Remember to give yourself room of 15-30 minutes between each hour because no one can end things on the dot. Dedicating an amount of time to each task works as well, such as 20 minutes of email, and 4 hours of working on a task, instead of going back and forth throughout the day. There’s no perfect way to be productive, but plan according to what’s best fit for you.
- Set Tangible Goals
Setting a realistic goal that you can do, as a one-man show at your own home. Do not set goals that require you to spend 2 weeks to finish that require full effort from your team/colleagues to be completed in 4 days without your team/colleagues. You know that is a recipe for subpar results.
Instead, set goals and subgoals with your team and work towards them together. Keep in mind that not everyone can be 100% efficient when working from home. There are household responsibilities that may slow them or yourself down as well.
- Stay Connected With Your Coworkers
Keeping in touch when you are working from home helps in maintaining good work relationships and prevents animosity. This also helps in maintaining good teamwork when you are working from home. Be considerate that not everyone may have the same accessibility hence, not everyone can be their high productive self as they are in the office. Try understanding and sharing each other’s struggles of working from home could help bond and create a better working experience.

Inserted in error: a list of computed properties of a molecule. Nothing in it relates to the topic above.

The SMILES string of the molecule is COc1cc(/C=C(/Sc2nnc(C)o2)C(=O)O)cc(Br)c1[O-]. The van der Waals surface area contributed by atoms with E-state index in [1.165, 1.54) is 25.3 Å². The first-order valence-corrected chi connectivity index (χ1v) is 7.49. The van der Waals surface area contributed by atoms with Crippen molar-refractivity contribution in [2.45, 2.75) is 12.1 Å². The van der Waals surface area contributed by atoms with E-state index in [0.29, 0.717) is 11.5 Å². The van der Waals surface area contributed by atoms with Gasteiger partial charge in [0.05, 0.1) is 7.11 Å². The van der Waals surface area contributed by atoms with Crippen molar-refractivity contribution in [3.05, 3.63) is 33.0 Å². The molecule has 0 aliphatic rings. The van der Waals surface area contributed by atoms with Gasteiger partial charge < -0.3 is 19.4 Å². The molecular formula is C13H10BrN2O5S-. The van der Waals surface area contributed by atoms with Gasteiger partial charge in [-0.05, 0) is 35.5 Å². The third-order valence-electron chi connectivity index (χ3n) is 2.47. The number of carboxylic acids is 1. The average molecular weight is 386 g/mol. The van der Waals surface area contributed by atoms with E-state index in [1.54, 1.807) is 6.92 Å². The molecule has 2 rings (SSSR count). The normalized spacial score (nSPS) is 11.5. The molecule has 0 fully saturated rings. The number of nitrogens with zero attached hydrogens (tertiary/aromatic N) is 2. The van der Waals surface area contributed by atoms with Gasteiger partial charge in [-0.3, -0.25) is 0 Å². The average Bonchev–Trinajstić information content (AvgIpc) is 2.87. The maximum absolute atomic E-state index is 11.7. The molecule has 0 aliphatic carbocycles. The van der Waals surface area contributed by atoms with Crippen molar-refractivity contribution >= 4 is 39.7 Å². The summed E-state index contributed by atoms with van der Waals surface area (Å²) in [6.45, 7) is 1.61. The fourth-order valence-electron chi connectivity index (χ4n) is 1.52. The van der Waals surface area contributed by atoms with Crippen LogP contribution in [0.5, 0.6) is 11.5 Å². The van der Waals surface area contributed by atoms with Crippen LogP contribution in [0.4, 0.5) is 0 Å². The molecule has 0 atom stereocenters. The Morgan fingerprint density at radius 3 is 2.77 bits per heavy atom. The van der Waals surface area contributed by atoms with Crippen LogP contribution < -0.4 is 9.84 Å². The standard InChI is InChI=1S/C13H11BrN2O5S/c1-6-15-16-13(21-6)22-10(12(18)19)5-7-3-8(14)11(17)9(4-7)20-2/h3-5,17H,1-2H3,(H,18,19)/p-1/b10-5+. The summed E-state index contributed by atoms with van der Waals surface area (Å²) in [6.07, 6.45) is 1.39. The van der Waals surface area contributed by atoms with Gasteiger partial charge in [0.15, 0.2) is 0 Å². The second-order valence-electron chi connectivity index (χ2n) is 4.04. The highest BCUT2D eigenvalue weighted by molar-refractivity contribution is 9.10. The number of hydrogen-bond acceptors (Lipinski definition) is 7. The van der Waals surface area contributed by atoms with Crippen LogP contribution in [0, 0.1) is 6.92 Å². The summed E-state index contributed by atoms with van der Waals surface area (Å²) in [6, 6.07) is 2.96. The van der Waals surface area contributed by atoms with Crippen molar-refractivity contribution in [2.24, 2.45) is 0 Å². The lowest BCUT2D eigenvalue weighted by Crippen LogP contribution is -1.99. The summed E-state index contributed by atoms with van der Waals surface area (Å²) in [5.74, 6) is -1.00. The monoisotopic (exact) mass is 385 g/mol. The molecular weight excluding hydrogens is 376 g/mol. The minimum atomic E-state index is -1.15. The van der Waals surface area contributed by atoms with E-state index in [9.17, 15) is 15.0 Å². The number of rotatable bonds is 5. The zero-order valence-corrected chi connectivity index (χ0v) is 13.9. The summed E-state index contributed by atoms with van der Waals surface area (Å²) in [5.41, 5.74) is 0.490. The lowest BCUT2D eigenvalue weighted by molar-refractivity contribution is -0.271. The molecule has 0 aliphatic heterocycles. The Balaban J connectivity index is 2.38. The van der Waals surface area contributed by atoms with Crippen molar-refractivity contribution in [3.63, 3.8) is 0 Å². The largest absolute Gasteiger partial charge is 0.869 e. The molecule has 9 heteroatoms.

- Upgrade Your Workspace
When you are working from home, the first thing you’d miss is probably your work desk and comfortable office chair and pantry. If you are financially capable enough, upgrading your workspace at home, like your chair, tables, air-cond, etc., could reduce stress for working from home.
However, it is totally understandable that not everyone is privileged enough to upgrade their home. Hence, you can try upgrading on a smaller scale, such as getting a pot of plant for your desk, pen/stationery holders, memo board, etc. That could provide more convenience for your work at home. Also, try to declutter your workspace and always keep it clean and organised so that it can help you to get into your working mode right when you are in the environment.
- Get Moving
Not moving out of your house, but moving your body. Exercising helps release stress and produce serotonin for your body which can greatly improve your mood and feel less tense. Simple exercises such as yoga, bodyweight exercises, or taking a walk do the trick. You don’t need a gym to exercise; you can exercise pretty much anywhere, even in the comfort of your own home. Click here for some examples of simple exercises to do at home.